The final emulator I will discuss in this section is perhaps the most interesting, and definitely my personal favorite. Brian Provinciano, the creator of the NES homebrew Grand Theftendo [Hack #84] , has created an emulator that runs many of Sierra’s classic PC adventure games on the GBA. The new version 2.0 allows for full text input via a virtual keyboard (the original release only allowed you to select from an automatically generated list of terms).
The project’s official web page, http://www.bripro.com/gbagi/index.php , has the program, called GBAGI (AGIis short for Adventure Game Interpreter, the common software that Sierra used to create and distribute its games from King’s Quest on), as well as extensive documentation. Source code and demo ROMs can also be downloaded from this page.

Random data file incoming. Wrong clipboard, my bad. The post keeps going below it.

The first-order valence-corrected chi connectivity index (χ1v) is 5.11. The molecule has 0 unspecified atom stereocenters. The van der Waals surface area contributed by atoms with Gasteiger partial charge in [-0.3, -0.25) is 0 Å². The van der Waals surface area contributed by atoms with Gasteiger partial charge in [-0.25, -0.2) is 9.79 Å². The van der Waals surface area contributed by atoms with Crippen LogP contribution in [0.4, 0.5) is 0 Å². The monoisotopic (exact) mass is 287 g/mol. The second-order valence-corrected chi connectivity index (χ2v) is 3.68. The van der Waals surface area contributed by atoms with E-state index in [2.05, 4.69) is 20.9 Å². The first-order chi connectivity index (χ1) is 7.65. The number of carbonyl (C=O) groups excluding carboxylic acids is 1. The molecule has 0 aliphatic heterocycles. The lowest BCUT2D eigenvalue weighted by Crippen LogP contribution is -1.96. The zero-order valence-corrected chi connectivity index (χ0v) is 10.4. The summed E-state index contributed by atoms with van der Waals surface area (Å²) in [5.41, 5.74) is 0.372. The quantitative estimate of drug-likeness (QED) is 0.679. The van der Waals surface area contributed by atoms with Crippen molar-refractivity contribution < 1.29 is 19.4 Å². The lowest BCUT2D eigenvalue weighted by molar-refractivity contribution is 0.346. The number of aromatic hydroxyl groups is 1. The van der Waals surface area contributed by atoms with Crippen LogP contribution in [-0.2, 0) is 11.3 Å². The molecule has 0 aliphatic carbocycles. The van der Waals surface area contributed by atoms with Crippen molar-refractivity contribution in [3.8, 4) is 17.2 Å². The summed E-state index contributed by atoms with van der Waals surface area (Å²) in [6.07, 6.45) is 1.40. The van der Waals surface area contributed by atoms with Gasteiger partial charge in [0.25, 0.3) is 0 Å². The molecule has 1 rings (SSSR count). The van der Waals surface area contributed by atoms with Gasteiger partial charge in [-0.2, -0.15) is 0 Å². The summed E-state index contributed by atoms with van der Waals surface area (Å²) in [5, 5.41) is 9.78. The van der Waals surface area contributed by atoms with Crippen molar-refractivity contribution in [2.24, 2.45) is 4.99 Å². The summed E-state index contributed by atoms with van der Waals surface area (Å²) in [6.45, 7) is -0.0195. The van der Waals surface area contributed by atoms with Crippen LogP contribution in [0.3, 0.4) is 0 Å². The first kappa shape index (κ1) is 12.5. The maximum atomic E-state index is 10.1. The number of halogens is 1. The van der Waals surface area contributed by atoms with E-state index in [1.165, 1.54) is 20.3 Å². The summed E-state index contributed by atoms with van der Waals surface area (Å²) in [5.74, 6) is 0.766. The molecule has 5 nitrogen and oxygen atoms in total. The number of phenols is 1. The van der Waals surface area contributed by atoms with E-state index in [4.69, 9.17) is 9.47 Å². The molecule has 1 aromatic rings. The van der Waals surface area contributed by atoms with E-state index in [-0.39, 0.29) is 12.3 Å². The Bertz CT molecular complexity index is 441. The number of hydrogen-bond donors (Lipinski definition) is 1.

What’s great about GBAGI is that if you still have your old Sierra games in the closet (or find them on eBay) you can copy the files off the original disks and use them with the emulator. You can even create your own AGI games, or edit Sierra’s to your own tastes, by using a separate program called AGI Studio, available at http://agidev.com/download/.
GBAGI supports the following titles:
|King’s Quest II|
|King’s Quest III|
|King’s Quest IV|
|Leisure Suit Larry|
|Manhunter: New York|
|Manhunter 2: San Francisco|
|Space Quest 2|
|Mixed Up Mother Goose|
|Disney’s The Black Cauldron|
|Donald Duck’s Playground|
Donald Duck’s Playground can be downloaded, for free, at designer (and Retro Gaming Hacks foreword author) Al Lowe’s web site (http://www.allowe.com/More/download.htm). I’m sure that’s not the first game you thought to play with GBAGI, but them’s the breaks.